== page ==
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Author:Terrones, Marco E. 

Working Paper
Precautionary demand for foreign assets in sudden stop economies: an assessment of the new mercantilism

Financial globalization had a rocky start in emerging economies hit by Sudden Stops. Foreign reserves have grown very rapidly since then, as if those countries were practicing a New Mercantilism that views foreign reserves as a war-chest for defense against Sudden Stops. This paper conducts a quantitative assessment of this argument using a stochastic intertemporal equilibrium framework in which precautionary foreign asset demand is driven by output variability, financial globalization, and Sudden Stop risk. In this framework, credit constraints produce endogenous Sudden Stops. We find that ...
International Finance Discussion Papers , Paper 911

Working Paper
On the solvency of nations: are global imbalances consistent with intertemporal budget constraints?

Theory predicts that a nation's stochastic intertemporal budget constraint is satisfied if net foreign assets (NFA) are integrated of any finite order, or if net exports (NX) and NFA satisfy an error-correction specification with a residual integrated of any finite order. We test these conditions using data for 21 industrial and 29 emerging economies for the 1970-2004 period. The results show that, despite the large global imbalances of recent years, NFA and NX positions are consistent with external solvency. Country-specific unit root tests on NFA-GDP ratios suggest that nearly all of them ...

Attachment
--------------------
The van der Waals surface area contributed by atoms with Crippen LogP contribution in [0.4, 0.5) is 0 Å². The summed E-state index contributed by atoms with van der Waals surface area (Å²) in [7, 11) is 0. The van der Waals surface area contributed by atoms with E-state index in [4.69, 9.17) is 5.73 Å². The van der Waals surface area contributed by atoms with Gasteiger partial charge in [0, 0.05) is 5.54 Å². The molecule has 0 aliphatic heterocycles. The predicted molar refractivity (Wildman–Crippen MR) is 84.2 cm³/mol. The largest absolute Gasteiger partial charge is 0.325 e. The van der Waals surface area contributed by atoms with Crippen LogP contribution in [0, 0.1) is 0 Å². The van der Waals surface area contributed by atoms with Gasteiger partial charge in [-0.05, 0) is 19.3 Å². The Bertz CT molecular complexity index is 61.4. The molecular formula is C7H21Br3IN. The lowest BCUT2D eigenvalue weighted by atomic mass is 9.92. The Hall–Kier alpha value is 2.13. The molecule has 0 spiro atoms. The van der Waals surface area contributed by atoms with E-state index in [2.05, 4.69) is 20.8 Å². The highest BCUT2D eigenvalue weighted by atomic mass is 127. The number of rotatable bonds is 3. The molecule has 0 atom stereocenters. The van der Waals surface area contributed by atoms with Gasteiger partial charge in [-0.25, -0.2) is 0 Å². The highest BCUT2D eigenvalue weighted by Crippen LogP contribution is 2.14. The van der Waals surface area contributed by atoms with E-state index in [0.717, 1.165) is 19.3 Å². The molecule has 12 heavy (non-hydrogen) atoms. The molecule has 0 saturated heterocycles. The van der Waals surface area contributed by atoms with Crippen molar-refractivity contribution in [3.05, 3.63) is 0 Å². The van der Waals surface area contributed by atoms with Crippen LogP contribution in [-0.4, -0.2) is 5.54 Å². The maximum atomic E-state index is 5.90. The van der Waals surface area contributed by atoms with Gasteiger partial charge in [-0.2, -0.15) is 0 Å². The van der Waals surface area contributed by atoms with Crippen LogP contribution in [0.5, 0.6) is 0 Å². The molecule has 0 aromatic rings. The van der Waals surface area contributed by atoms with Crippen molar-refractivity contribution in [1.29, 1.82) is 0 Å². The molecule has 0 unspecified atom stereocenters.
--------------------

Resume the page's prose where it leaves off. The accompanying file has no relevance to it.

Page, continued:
International Finance Discussion Papers , Paper 975

Conference Paper
How do trade and financial integration affect the relationship between growth and volatility?

The influential work of Ramey and Ramey (1995) highlighted an empirical relationship that has now come to be regarded as conventional wisdom - that output volatility and growth are negatively correlated. We reexamine this relationship in the context of globalization - a term typically used to describe the phenomenon of growing international trade and financial integration that has intensified since the mid-1980s. We employ various econometric techniques and a comprehensive new dataset to analyze the link between growth and volatility. Our findings suggest that, while the basic negative ...
Proceedings , Issue Jun

Working Paper
How do trade and financial integration affect the relationship between growth and volatility

The influential work of Ramey and Ramey (1995) highlighted an empirical relationship that has now come to be regarded as conventional wisdom?that output volatility and growth are negatively correlated. We reexamine this relationship in the context of globalization?a term typically used to describe the phenomenon of growing international trade and financial integration that has intensified since the mid-1980s. We employ various econometric techniques and a comprehensive new dataset to analyze the link between growth and volatility. Our findings suggest that, while the basic negative ...
Working Paper Series , Paper 2004-29

Working Paper
An anatomy of credit booms: evidence from macro aggregates and micro data

This paper proposes a methodology for measuring credit booms and uses it to identify credit booms in emerging and industrial economies over the past four decades. In addition, we use event study methods to identify the key empirical regularities of credit booms in macroeconomic aggregates and micro-level data. Macro data show a systematic relationship between credit booms and economic expansions, rising asset prices, real appreciations, widening external deficits and managed exchange rates. Micro data show a strong association between credit booms and firm-level measures of leverage, firm ...
International Finance Discussion Papers , Paper 936

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